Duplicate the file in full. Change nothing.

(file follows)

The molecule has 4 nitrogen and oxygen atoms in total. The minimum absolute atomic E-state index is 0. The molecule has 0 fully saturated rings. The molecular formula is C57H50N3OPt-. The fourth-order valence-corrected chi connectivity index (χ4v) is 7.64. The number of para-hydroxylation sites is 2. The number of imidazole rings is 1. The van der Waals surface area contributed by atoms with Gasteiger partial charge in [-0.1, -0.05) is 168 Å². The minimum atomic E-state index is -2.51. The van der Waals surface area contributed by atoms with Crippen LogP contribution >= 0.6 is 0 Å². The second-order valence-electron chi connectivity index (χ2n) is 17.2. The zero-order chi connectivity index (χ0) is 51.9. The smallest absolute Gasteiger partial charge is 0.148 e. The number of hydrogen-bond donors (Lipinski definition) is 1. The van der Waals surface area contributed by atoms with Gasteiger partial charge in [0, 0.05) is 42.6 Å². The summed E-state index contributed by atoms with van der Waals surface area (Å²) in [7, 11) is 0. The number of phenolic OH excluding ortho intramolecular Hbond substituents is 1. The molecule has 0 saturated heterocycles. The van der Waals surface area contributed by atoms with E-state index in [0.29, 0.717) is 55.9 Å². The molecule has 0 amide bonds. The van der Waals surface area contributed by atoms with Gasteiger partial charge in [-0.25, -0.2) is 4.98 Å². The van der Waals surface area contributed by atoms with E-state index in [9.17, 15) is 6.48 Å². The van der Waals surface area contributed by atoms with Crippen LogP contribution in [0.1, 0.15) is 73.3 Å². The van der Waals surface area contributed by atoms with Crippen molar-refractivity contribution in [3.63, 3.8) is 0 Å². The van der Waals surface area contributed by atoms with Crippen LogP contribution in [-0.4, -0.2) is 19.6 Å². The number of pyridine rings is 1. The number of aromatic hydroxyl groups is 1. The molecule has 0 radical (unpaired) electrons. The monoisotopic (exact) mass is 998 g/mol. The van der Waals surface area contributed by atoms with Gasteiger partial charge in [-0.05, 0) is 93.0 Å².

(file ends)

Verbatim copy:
The molecule has 4 nitrogen and oxygen atoms in total. The minimum absolute atomic E-state index is 0. The molecule has 0 fully saturated rings. The molecular formula is C57H50N3OPt-. The fourth-order valence-corrected chi connectivity index (χ4v) is 7.64. The number of para-hydroxylation sites is 2. The number of imidazole rings is 1. The van der Waals surface area contributed by atoms with Gasteiger partial charge in [-0.1, -0.05) is 168 Å². The minimum atomic E-state index is -2.51. The van der Waals surface area contributed by atoms with Crippen LogP contribution >= 0.6 is 0 Å². The second-order valence-electron chi connectivity index (χ2n) is 17.2. The zero-order chi connectivity index (χ0) is 51.9. The smallest absolute Gasteiger partial charge is 0.148 e. The number of hydrogen-bond donors (Lipinski definition) is 1. The van der Waals surface area contributed by atoms with Gasteiger partial charge in [0, 0.05) is 42.6 Å². The summed E-state index contributed by atoms with van der Waals surface area (Å²) in [7, 11) is 0. The number of phenolic OH excluding ortho intramolecular Hbond substituents is 1. The molecule has 0 saturated heterocycles. The van der Waals surface area contributed by atoms with E-state index in [0.29, 0.717) is 55.9 Å². The molecule has 0 amide bonds. The van der Waals surface area contributed by atoms with Gasteiger partial charge in [-0.25, -0.2) is 4.98 Å². The van der Waals surface area contributed by atoms with E-state index in [9.17, 15) is 6.48 Å². The van der Waals surface area contributed by atoms with Crippen LogP contribution in [0.1, 0.15) is 73.3 Å². The van der Waals surface area contributed by atoms with Crippen molar-refractivity contribution in [3.63, 3.8) is 0 Å². The van der Waals surface area contributed by atoms with Crippen LogP contribution in [-0.4, -0.2) is 19.6 Å². The number of pyridine rings is 1. The number of aromatic hydroxyl groups is 1. The molecule has 0 radical (unpaired) electrons. The monoisotopic (exact) mass is 998 g/mol. The van der Waals surface area contributed by atoms with Gasteiger partial charge in [-0.05, 0) is 93.0 Å².